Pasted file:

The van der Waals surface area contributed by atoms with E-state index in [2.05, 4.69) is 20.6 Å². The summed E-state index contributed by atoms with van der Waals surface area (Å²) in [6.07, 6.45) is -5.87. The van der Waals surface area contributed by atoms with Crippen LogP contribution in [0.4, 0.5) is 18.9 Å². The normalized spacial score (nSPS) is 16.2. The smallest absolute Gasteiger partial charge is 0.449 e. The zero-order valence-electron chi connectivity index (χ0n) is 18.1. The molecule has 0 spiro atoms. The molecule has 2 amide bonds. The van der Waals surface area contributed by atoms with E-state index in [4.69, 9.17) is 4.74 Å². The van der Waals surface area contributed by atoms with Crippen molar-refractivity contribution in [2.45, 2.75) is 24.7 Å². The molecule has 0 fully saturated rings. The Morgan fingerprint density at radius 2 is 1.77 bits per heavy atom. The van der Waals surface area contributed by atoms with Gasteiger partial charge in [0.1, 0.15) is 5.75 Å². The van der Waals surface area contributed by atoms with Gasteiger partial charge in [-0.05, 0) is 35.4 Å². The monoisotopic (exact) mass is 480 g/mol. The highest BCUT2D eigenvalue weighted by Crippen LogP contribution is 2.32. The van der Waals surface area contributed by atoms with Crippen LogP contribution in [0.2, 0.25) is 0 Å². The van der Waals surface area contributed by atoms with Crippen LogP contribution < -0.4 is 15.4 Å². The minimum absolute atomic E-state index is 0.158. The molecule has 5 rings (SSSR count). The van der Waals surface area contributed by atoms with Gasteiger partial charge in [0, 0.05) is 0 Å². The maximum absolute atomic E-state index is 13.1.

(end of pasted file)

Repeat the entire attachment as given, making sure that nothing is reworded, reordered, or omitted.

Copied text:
The van der Waals surface area contributed by atoms with E-state index in [2.05, 4.69) is 20.6 Å². The summed E-state index contributed by atoms with van der Waals surface area (Å²) in [6.07, 6.45) is -5.87. The van der Waals surface area contributed by atoms with Crippen LogP contribution in [0.4, 0.5) is 18.9 Å². The normalized spacial score (nSPS) is 16.2. The smallest absolute Gasteiger partial charge is 0.449 e. The zero-order valence-electron chi connectivity index (χ0n) is 18.1. The molecule has 0 spiro atoms. The molecule has 2 amide bonds. The van der Waals surface area contributed by atoms with E-state index in [4.69, 9.17) is 4.74 Å². The van der Waals surface area contributed by atoms with Crippen molar-refractivity contribution in [2.45, 2.75) is 24.7 Å². The molecule has 0 fully saturated rings. The Morgan fingerprint density at radius 2 is 1.77 bits per heavy atom. The van der Waals surface area contributed by atoms with Gasteiger partial charge in [0.1, 0.15) is 5.75 Å². The van der Waals surface area contributed by atoms with Gasteiger partial charge in [-0.05, 0) is 35.4 Å². The monoisotopic (exact) mass is 480 g/mol. The highest BCUT2D eigenvalue weighted by Crippen LogP contribution is 2.32. The van der Waals surface area contributed by atoms with Crippen LogP contribution in [0.2, 0.25) is 0 Å². The van der Waals surface area contributed by atoms with Crippen LogP contribution < -0.4 is 15.4 Å². The minimum absolute atomic E-state index is 0.158. The molecule has 5 rings (SSSR count). The van der Waals surface area contributed by atoms with Gasteiger partial charge in [0, 0.05) is 0 Å². The maximum absolute atomic E-state index is 13.1.